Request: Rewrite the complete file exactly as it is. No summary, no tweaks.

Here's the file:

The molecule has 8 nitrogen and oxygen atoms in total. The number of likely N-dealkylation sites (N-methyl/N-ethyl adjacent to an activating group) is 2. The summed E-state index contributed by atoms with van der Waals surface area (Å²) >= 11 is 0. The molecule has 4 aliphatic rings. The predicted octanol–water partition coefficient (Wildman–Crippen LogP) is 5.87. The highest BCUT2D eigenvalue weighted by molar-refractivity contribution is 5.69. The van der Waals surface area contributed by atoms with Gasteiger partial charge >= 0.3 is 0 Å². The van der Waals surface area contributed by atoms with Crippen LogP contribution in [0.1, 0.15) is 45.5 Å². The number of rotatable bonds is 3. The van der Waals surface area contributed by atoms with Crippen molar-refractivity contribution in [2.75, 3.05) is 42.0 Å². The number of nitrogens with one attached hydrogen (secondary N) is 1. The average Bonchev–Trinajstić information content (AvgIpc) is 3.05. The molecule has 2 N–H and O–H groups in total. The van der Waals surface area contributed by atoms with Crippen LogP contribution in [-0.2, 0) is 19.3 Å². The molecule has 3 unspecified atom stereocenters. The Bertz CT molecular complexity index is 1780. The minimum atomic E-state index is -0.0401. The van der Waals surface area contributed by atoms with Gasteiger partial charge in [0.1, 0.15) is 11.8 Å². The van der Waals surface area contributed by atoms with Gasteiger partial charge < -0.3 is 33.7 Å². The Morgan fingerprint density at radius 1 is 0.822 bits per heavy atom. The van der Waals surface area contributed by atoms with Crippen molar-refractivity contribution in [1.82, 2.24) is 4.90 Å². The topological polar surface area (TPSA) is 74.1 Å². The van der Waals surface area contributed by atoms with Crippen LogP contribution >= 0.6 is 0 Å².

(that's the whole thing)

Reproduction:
The molecule has 8 nitrogen and oxygen atoms in total. The number of likely N-dealkylation sites (N-methyl/N-ethyl adjacent to an activating group) is 2. The summed E-state index contributed by atoms with van der Waals surface area (Å²) >= 11 is 0. The molecule has 4 aliphatic rings. The predicted octanol–water partition coefficient (Wildman–Crippen LogP) is 5.87. The highest BCUT2D eigenvalue weighted by molar-refractivity contribution is 5.69. The van der Waals surface area contributed by atoms with Gasteiger partial charge >= 0.3 is 0 Å². The van der Waals surface area contributed by atoms with Crippen LogP contribution in [0.1, 0.15) is 45.5 Å². The number of rotatable bonds is 3. The van der Waals surface area contributed by atoms with Crippen molar-refractivity contribution in [2.75, 3.05) is 42.0 Å². The number of nitrogens with one attached hydrogen (secondary N) is 1. The average Bonchev–Trinajstić information content (AvgIpc) is 3.05. The molecule has 2 N–H and O–H groups in total. The van der Waals surface area contributed by atoms with Crippen LogP contribution in [-0.2, 0) is 19.3 Å². The molecule has 3 unspecified atom stereocenters. The Bertz CT molecular complexity index is 1780. The minimum atomic E-state index is -0.0401. The van der Waals surface area contributed by atoms with Gasteiger partial charge in [0.1, 0.15) is 11.8 Å². The van der Waals surface area contributed by atoms with Gasteiger partial charge < -0.3 is 33.7 Å². The Morgan fingerprint density at radius 1 is 0.822 bits per heavy atom. The van der Waals surface area contributed by atoms with Crippen molar-refractivity contribution in [1.82, 2.24) is 4.90 Å². The topological polar surface area (TPSA) is 74.1 Å². The van der Waals surface area contributed by atoms with Crippen LogP contribution >= 0.6 is 0 Å².